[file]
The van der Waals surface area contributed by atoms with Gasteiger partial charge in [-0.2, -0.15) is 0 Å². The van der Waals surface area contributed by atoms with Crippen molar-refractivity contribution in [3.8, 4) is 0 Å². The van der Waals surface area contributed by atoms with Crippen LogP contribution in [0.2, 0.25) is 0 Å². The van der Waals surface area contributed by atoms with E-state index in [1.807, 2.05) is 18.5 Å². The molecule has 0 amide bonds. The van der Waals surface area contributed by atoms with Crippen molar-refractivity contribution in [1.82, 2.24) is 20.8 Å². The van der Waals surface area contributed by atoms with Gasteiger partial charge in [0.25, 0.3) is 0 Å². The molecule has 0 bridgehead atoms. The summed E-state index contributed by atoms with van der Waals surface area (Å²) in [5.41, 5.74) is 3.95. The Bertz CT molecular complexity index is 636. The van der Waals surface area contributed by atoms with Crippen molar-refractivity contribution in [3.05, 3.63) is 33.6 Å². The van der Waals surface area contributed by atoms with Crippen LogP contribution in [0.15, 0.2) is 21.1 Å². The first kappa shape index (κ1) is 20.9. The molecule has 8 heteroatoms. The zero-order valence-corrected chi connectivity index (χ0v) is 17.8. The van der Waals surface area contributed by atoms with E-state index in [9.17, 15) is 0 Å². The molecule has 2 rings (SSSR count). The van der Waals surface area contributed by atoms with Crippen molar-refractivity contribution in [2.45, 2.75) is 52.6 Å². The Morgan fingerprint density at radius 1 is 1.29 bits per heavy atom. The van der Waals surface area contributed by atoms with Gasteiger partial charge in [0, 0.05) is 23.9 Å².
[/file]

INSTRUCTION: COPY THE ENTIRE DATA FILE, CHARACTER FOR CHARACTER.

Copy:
The van der Waals surface area contributed by atoms with Gasteiger partial charge in [-0.2, -0.15) is 0 Å². The van der Waals surface area contributed by atoms with Crippen molar-refractivity contribution in [3.8, 4) is 0 Å². The van der Waals surface area contributed by atoms with Crippen LogP contribution in [0.2, 0.25) is 0 Å². The van der Waals surface area contributed by atoms with E-state index in [1.807, 2.05) is 18.5 Å². The molecule has 0 amide bonds. The van der Waals surface area contributed by atoms with Crippen molar-refractivity contribution in [1.82, 2.24) is 20.8 Å². The van der Waals surface area contributed by atoms with Gasteiger partial charge in [0.25, 0.3) is 0 Å². The molecule has 0 bridgehead atoms. The summed E-state index contributed by atoms with van der Waals surface area (Å²) in [5.41, 5.74) is 3.95. The Bertz CT molecular complexity index is 636. The van der Waals surface area contributed by atoms with Crippen molar-refractivity contribution in [3.05, 3.63) is 33.6 Å². The van der Waals surface area contributed by atoms with Crippen LogP contribution in [0.15, 0.2) is 21.1 Å². The first kappa shape index (κ1) is 20.9. The molecule has 8 heteroatoms. The zero-order valence-corrected chi connectivity index (χ0v) is 17.8. The van der Waals surface area contributed by atoms with E-state index in [9.17, 15) is 0 Å². The molecule has 2 rings (SSSR count). The van der Waals surface area contributed by atoms with Crippen molar-refractivity contribution in [2.45, 2.75) is 52.6 Å². The Morgan fingerprint density at radius 1 is 1.29 bits per heavy atom. The van der Waals surface area contributed by atoms with Gasteiger partial charge in [0, 0.05) is 23.9 Å².